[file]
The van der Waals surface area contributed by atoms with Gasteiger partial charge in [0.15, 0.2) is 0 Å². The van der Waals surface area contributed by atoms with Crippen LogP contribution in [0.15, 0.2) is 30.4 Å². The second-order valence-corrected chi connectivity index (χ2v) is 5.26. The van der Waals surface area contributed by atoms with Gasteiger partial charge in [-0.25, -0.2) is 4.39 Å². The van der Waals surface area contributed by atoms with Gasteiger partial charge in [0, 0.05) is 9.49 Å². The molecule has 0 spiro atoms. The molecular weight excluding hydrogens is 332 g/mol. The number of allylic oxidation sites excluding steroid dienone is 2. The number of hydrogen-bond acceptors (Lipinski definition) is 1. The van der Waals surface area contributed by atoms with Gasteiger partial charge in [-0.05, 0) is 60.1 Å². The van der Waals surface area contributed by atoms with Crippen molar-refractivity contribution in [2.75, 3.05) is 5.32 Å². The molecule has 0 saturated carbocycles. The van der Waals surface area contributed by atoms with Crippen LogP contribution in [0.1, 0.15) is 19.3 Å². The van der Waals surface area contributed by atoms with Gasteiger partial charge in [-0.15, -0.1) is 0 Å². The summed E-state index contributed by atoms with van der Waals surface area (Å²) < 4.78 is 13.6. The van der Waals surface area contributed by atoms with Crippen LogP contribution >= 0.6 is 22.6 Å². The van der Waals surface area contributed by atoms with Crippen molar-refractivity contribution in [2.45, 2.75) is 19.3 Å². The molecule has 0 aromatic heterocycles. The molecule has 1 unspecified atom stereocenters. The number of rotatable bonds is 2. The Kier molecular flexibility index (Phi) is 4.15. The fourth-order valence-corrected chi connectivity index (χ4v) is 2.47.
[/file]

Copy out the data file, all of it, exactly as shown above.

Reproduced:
The van der Waals surface area contributed by atoms with Gasteiger partial charge in [0.15, 0.2) is 0 Å². The van der Waals surface area contributed by atoms with Crippen LogP contribution in [0.15, 0.2) is 30.4 Å². The second-order valence-corrected chi connectivity index (χ2v) is 5.26. The van der Waals surface area contributed by atoms with Gasteiger partial charge in [-0.25, -0.2) is 4.39 Å². The van der Waals surface area contributed by atoms with Gasteiger partial charge in [0, 0.05) is 9.49 Å². The molecule has 0 spiro atoms. The molecular weight excluding hydrogens is 332 g/mol. The number of allylic oxidation sites excluding steroid dienone is 2. The number of hydrogen-bond acceptors (Lipinski definition) is 1. The van der Waals surface area contributed by atoms with Gasteiger partial charge in [-0.05, 0) is 60.1 Å². The van der Waals surface area contributed by atoms with Crippen molar-refractivity contribution in [2.75, 3.05) is 5.32 Å². The molecule has 0 saturated carbocycles. The van der Waals surface area contributed by atoms with Crippen LogP contribution in [0.1, 0.15) is 19.3 Å². The van der Waals surface area contributed by atoms with Gasteiger partial charge in [-0.15, -0.1) is 0 Å². The summed E-state index contributed by atoms with van der Waals surface area (Å²) < 4.78 is 13.6. The van der Waals surface area contributed by atoms with Crippen LogP contribution >= 0.6 is 22.6 Å². The van der Waals surface area contributed by atoms with Crippen molar-refractivity contribution in [2.45, 2.75) is 19.3 Å². The molecule has 0 aromatic heterocycles. The molecule has 1 unspecified atom stereocenters. The number of rotatable bonds is 2. The Kier molecular flexibility index (Phi) is 4.15. The fourth-order valence-corrected chi connectivity index (χ4v) is 2.47.